Singer-songwriter Eilen Jewell always knew she’d write
When singer-songwriter Eilen Jewell was a child, she had a hand-me-down T-shirt emblazoned with a quote from English poet John Oldham: “ ‘Tis my fate to write.”
“People would ask me, ‘Is it true? Is it your fate to write?’ and I’d say, ‘Yes, I think it is,’ ” Jewell laughs. “I was about 8 or so. I think it’s always been in my blood.”
Jewell, who plays the Magic Bag on Sunday, has left behind the plays she preferred to write as a child. But she’s remained a remarkably prolific artist, churning out almost an album of dusky, contemplative alt-country per year since making her recording debut in 2005. Even before that, she spent nearly a decade busking in Santa Fe, New Mexico; Los Angeles and Boston before conquering a long-running fear of performing onstage.
Although Jewell cites her childhood in Boise, Idaho, and her college years in Santa Fe as major musical and lyrical influences, her hometown played a particularly significant role in the creative process for her 2015 release, “Sundown Over Ghost Town.” After spending several post-college years in Boston, Jewell moved home to Boise in 2012, where she now lives in what she only somewhat jokingly describes as “the house I’m going to die in.” She notes that the new album’s title was by no means intended as a slight against her stomping grounds.
“Some people around here misinterpreted that and they thought I was calling Boise an abandoned old ghost town,” she says. “It’s a booming, wonderful city having a renaissance right now, but it’s a ghost town for me in the sense that there’re so many ghosts of my past here. Everywhere you turn there’s some little memory from childhood. It’s been interesting to confront those ghosts and write about them and bring them into the light.”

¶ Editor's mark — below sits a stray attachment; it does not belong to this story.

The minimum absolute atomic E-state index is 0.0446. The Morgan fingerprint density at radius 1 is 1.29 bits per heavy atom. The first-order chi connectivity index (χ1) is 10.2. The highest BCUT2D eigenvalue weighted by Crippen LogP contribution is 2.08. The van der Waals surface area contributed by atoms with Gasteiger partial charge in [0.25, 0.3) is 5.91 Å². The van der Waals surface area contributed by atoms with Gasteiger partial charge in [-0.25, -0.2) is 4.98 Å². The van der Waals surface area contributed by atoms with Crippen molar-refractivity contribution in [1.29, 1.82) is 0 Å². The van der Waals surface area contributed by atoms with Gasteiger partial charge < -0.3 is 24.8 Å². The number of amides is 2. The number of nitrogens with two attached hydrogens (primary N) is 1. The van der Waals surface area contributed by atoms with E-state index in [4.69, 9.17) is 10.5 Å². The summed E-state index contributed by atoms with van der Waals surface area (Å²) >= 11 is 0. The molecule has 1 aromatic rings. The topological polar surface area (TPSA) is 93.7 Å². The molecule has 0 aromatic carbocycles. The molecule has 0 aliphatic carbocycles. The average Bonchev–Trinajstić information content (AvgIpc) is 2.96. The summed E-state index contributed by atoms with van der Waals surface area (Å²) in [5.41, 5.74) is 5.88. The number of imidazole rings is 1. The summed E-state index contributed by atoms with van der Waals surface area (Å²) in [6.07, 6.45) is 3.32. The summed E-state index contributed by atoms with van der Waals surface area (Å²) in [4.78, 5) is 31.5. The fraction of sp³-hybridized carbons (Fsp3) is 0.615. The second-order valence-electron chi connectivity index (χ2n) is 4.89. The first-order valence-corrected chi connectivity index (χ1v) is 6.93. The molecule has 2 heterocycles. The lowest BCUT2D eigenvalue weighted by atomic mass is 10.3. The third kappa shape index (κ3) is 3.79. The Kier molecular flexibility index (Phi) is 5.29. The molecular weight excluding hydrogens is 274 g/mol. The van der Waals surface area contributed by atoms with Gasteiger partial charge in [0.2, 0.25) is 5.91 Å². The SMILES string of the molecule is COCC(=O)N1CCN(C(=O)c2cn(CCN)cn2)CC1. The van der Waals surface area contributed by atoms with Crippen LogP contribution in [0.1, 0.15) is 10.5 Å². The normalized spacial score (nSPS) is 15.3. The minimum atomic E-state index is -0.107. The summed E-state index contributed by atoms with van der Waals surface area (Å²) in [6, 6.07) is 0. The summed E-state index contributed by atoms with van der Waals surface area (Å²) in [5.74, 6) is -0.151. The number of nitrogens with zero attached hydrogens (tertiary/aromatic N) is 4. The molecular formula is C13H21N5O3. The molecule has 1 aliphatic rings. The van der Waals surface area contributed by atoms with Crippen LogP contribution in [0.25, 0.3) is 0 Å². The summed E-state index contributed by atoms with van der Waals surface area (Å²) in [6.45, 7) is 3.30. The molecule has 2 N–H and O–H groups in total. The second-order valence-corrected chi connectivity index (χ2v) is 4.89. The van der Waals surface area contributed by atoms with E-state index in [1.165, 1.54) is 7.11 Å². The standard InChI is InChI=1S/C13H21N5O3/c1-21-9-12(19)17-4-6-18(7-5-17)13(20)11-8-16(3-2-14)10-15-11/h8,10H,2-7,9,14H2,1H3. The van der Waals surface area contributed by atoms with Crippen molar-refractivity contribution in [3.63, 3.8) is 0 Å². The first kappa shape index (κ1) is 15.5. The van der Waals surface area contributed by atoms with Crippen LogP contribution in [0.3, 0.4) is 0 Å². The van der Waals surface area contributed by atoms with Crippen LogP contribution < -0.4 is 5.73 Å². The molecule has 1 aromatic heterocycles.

Soon after her return to Boise, Jewell started a family. She and husband Jason Beek welcomed their first child, Mavis, in 2014.
“She’s made our lives more sane and more insane at the same time,” Jewell says. “She’s added a lot of depth to the way that I view life and the world.”
Jewell says the child has pushed her into a period of “distraction” from some of her creative endeavors and cut into her usually heavy touring schedule. But she’s also begun to consider some new ways of working. Since Mavis’ birth, Jewell has released a live album of her own, and performed on another with her gospel side project, the Sacred Shakers. She says she enjoys the live recording format.
“It’s closer to the way records used to be recorded back in the early days of rock ‘n’ roll,” she says. “It feels good to me because I really am a lover of simplicity, especially in sound. It’s gotten me to thinking I’d like to approach future records more along those lines, more simple and not a lot of fuss over the post-production parts.”
Jewell is feeling less prolific these days, but as she mulls ideas for her next studio album, she tentatively suggests that her next creative endeavor might push beyond alt-country into the genre of blues.
“Some of the earliest music I discovered that wasn’t being shoved at me by mainstream radio, that I actually kind of dug up myself, was blues music,” she says. “I owe a debt of gratitude to that genre.”
Patrick Dunn is an Ann Arbor-based freelance writer.
7 p.m. Sun.
The Magic Bag
22920 Woodward, Ferndale